constant MAX_COUNT: natural := 999;
    signal Counter: natural range 0 to MAX_COUNT;
    signal Done_Counting: std_ulogic;
    begin
    process(Clock)
    begin
    if rising_edge(Clock) then
    ------------
    -- FSM logic
    ------------
    if (Reset = '1') then
    Current_State <= Idle;
    else
    case Current_State is
    when Idle =>
    -- Code to wait for event to start timing
    when Start_Count =>
    if (Done_Counting = '1') then
    Current_State <= Done;
    end if;
    when Done =>
    -- Code to take us back to idle presumably
    end case;
    end if;

    ------------------------
    -- Output signal counter
    ------------------------
    if ((Current_State /= Start_Count)
    or (Counter = MAX_COUNT) then
    Counter <= 0;
    else
    Counter <= Counter + 1;
    end if;
    end process;

    Done_Counting <= '1' when (Counter = MAX_COUNT) else '0';
     
    KJ, Oct 18, 2009
    #2
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  3. Lango

    Lango Guest

    On Oct 18, 7:33 am, KJ <> wrote:
    > On Oct 17, 4:16 pm, Lango <> wrote:
    >
    > > Hello.  I normally have the control description (normally a fsm)
    > > separate from the datapath.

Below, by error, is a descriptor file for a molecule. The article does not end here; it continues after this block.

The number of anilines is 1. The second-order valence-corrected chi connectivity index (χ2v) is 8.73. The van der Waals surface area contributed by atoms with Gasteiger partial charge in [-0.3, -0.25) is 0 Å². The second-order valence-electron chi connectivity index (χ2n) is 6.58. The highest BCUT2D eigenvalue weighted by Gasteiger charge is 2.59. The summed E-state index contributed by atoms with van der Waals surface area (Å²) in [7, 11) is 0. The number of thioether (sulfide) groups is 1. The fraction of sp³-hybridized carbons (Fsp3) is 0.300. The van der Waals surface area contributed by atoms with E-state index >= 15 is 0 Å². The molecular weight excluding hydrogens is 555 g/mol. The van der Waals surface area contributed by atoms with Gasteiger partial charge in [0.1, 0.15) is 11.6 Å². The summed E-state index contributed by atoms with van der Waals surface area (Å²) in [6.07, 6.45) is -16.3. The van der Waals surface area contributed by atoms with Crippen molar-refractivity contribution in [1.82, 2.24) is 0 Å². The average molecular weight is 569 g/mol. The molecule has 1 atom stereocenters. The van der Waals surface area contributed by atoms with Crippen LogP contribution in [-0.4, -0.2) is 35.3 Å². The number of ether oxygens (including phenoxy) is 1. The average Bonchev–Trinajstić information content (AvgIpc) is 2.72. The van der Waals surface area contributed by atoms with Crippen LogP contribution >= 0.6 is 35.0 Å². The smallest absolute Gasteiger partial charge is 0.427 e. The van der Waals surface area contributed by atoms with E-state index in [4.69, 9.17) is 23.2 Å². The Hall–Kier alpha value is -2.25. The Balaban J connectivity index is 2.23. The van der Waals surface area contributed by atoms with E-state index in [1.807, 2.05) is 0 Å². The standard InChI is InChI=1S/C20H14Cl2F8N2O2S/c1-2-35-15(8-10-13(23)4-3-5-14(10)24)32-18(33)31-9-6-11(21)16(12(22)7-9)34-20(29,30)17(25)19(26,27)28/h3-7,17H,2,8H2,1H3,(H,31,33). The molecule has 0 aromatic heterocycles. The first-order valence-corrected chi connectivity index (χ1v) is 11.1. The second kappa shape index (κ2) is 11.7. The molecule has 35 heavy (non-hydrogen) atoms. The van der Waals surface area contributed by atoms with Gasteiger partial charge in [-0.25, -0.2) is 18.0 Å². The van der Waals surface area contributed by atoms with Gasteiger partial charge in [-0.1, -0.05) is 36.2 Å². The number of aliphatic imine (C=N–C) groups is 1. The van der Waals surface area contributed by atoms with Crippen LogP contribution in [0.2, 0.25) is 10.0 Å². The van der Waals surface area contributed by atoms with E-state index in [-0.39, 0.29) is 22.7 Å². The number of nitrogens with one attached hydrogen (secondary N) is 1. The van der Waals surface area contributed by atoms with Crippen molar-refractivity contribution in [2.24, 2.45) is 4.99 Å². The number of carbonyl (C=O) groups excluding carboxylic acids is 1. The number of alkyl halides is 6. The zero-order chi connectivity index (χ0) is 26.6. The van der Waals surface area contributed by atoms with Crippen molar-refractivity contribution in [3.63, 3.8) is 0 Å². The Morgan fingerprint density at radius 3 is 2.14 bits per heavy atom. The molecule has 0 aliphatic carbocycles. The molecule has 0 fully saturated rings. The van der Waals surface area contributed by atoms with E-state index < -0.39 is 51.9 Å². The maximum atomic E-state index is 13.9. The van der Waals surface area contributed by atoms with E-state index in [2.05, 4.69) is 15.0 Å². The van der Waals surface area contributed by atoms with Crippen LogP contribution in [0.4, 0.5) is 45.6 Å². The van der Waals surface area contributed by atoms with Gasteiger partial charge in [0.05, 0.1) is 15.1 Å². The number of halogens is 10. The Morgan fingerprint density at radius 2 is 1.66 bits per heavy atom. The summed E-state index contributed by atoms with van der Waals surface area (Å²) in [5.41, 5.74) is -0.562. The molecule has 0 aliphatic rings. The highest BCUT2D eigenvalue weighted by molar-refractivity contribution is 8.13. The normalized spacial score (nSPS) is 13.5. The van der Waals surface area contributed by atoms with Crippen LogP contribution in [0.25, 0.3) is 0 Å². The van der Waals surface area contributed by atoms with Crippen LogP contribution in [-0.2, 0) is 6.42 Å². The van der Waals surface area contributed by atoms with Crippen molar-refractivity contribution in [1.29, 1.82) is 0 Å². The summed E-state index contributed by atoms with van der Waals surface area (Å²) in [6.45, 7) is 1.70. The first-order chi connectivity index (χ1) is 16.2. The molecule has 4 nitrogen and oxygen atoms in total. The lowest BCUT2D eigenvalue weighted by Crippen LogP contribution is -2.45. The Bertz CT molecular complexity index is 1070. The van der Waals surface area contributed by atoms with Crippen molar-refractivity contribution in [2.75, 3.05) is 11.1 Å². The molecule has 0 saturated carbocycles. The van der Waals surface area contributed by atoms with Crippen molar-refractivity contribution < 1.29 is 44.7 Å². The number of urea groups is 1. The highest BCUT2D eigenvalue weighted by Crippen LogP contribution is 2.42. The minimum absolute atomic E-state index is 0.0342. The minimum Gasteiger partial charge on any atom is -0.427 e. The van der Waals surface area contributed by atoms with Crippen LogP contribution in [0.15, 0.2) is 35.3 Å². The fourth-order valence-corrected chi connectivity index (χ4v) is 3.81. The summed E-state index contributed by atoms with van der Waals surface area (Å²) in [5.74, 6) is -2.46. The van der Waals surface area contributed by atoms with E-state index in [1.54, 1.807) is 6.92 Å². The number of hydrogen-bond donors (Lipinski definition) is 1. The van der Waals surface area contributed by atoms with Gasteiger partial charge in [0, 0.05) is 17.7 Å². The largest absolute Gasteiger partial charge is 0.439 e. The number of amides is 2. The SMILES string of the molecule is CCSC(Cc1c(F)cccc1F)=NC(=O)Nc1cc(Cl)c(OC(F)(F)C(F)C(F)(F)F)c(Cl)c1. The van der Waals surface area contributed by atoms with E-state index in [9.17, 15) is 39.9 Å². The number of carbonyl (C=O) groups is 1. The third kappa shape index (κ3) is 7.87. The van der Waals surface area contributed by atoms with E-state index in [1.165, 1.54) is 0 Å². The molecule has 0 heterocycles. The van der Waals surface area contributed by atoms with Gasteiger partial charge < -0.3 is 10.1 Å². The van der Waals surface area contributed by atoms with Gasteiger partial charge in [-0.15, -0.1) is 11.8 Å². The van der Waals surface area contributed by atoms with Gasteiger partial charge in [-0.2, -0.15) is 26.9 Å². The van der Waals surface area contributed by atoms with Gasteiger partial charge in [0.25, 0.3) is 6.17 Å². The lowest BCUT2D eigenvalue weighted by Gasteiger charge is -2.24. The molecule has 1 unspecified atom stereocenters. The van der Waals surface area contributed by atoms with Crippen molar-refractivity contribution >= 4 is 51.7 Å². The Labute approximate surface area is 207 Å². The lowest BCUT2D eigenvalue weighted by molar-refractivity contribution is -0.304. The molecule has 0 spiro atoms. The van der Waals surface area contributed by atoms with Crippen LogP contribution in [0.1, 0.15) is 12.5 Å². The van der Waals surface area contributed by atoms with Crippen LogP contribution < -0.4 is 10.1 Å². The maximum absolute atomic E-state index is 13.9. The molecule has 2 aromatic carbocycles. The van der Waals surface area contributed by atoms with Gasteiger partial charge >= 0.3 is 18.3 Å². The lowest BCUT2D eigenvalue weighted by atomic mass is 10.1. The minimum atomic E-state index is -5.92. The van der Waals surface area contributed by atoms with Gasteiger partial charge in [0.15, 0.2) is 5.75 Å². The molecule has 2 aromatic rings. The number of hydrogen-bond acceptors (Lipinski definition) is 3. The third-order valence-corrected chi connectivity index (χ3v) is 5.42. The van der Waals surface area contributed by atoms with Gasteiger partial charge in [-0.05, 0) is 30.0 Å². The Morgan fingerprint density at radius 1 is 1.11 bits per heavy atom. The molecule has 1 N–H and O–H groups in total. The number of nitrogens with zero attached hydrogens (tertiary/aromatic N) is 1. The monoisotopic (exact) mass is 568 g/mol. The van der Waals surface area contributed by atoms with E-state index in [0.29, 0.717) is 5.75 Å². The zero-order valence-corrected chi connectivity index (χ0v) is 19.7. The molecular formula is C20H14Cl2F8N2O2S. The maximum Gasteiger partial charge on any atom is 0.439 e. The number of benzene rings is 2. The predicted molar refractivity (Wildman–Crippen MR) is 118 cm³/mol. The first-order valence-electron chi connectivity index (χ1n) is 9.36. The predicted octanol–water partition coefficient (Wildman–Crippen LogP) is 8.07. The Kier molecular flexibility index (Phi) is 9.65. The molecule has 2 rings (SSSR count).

>
    > That's a religious thing, not a design requirement or anything that
    > necessarily improves anything...but OK.
    >
    > > Supposing I need a counter to time the
    > > duration of some of the control outputs, for example, enable this mux
    > > for 1000 cycles before doing anything else, would you declare the
    > > counter inside or outside of the fsm architecture?

    >
    > Depends on what you mean by 'fsm architecture'.  For the sake of
    > discussion, I'll assume that you mean a VHDL 'process'.  Next, I
    > wouldn't get philosophical about it but instead focus on the
    > readability and maintainability of the design.  A VHDL process that
    > requires paging back and forth in order to be understood likely does
    > not rank very high on the readability and maintainability score (which